The first time Tom and I went to Maui in 2009 we took along my mom, Tom’s dad, and our baby girl, a 9 month old infant at the time. One of the major sightseeing attractions of Maui is the Road to Hana, a 30 mile stretch of narrow, winding mountain highway. You have to wake up ridiculously early and devote at least 12 hours to the many stops along the way, neither of which we did when we attempted the Road to Hana with our parents. We never reached Hana in that first attempt. My mom was sick so she stayed behind in the car while Tom, his dad, and I fumbled our way through the jungle in search of Maui’s famous waterfalls. We chased the sound of rushing water but were woefully inept at discovering Hana’s hidden treasures.

Fast forward to 2018, and I know better now. We hired a private tour guide to drive us along the Road to Hana and point out all of the worthwhile stops. We started the guided tour at 6:30 A.M. and got our fill of waterfalls and beautiful beaches (with sand colors ranging from black to gray to red to powdery soft white) in the 12 hours that followed. I’ve taken over travel planning in recent years which is why we have better vacations now. I’ve also taken over photography duties from Tom which is why our family photos are so much better now too.

We also did a morning snorkeling tour earlier in the week and saw multiple coral formations along Molokini. I kept hoping the kids would enjoy snorkeling as much as Tom and I did, but they didn’t, which made me enjoy it less as well. As much as I bluster about being selfish and self-centered, my happiness is completely dependent on my kids’ happiness. Being little more than skin and bones, the kids couldn’t stop shivering in the ocean water and were always eager to hurry back to the boat. I was bummed when they opted to skip a couple of the stops. On the last stop, the boy finally acclimated to the water and stopped shivering long enough to enjoy exploring the coral reef. Coincidentally, I had the most fun at the last stop and felt like it was the best one. There is nothing that makes your heart smile quite like your child’s smile. Despite the shivers it was a fun excursion, and we got to glimpse whales, dolphins, and sea turtles from the boat. And even though they had spent all morning in the ocean, the kids went straight into the hotel pool after lunch and stayed there until sunset. After ten consecutive hours in the water, the kids begged for a bath before bedtime. They must be part amphibian.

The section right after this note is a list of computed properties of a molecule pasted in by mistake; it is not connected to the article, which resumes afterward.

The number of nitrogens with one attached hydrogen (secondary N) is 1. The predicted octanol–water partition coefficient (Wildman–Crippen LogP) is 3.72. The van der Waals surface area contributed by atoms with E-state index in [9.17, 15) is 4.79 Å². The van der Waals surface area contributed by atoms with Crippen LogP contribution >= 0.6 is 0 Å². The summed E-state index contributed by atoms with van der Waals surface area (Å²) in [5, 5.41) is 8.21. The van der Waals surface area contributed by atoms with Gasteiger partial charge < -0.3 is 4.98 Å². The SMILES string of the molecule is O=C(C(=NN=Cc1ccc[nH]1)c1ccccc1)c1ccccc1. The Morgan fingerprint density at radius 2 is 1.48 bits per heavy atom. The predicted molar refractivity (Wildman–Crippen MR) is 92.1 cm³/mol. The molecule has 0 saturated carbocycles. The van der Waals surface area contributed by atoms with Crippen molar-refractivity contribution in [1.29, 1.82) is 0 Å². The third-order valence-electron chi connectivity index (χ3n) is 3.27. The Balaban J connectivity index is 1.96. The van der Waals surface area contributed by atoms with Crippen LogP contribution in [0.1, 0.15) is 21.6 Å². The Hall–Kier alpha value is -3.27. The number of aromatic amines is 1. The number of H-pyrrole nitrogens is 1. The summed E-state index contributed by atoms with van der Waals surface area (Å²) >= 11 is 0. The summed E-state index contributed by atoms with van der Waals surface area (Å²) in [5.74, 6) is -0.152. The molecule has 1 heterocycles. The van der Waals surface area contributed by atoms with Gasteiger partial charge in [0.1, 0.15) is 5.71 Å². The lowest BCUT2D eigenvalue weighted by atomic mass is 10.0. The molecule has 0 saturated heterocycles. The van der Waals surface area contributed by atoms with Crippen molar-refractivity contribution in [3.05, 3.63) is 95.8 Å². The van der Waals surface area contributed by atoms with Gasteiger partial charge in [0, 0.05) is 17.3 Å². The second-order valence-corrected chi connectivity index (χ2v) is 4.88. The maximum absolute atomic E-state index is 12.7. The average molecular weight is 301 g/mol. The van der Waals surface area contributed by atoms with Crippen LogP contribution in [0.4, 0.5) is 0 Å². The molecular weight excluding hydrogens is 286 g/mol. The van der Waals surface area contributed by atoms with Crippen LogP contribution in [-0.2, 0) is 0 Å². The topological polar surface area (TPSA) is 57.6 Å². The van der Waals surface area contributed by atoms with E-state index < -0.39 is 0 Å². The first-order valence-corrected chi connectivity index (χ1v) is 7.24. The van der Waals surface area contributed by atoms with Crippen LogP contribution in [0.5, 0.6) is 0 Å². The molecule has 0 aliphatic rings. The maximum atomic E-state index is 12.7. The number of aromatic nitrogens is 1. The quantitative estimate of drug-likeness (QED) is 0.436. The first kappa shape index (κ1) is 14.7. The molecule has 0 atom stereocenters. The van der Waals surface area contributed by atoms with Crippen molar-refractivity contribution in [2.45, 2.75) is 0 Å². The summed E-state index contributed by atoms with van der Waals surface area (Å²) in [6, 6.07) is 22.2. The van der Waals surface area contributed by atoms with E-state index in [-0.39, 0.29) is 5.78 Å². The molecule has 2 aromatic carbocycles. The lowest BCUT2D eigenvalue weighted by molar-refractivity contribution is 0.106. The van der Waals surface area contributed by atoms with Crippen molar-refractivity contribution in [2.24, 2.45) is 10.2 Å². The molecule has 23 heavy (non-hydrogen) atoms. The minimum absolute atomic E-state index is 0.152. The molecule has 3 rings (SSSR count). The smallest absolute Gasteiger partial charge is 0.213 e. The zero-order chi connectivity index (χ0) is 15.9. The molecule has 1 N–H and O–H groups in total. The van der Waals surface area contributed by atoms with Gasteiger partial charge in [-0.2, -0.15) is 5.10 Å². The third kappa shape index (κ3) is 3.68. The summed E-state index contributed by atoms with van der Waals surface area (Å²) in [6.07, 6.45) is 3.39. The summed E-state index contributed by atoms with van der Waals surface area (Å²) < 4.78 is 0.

The kids’ love for all things aquatic didn’t end with swimming; they chowed down on shellfish, sushi, and fresh seafood like nobody’s business. When we were at a local hot spot and asked if they preferred a chicken or fish dish, they picked fished without hesitation. We had to find a crab boil joint pursuant to the girl’s request. During our fancy sushi dinner at Morimoto’s, we had to fend off our children from devouring the best pieces of sushi before we’d had a chance to eat. These kids have excellent (and expensive) taste when it comes to food, just like their mother. At Mama’s Fish House, the girl ordered the priciest item on the menu — fresh caught lobster tail. Mama’s Fish House is a Maui institution and we got a nostalgic kick out of returning there with our nine year old daughter and showing her pictures of when we took her there as a baby. At the time we were celebrating our ten year wedding anniversary and the boy hadn’t been born yet, but there’s a possibility that he was there too because he suspiciously showed up nine months after that trip. For that reason among many others, Maui will always occupy a special place in our hearts and I have a feeling we’ll be returning often.

Maui in 2018:

Maui in 2009:


Romeo and Juliet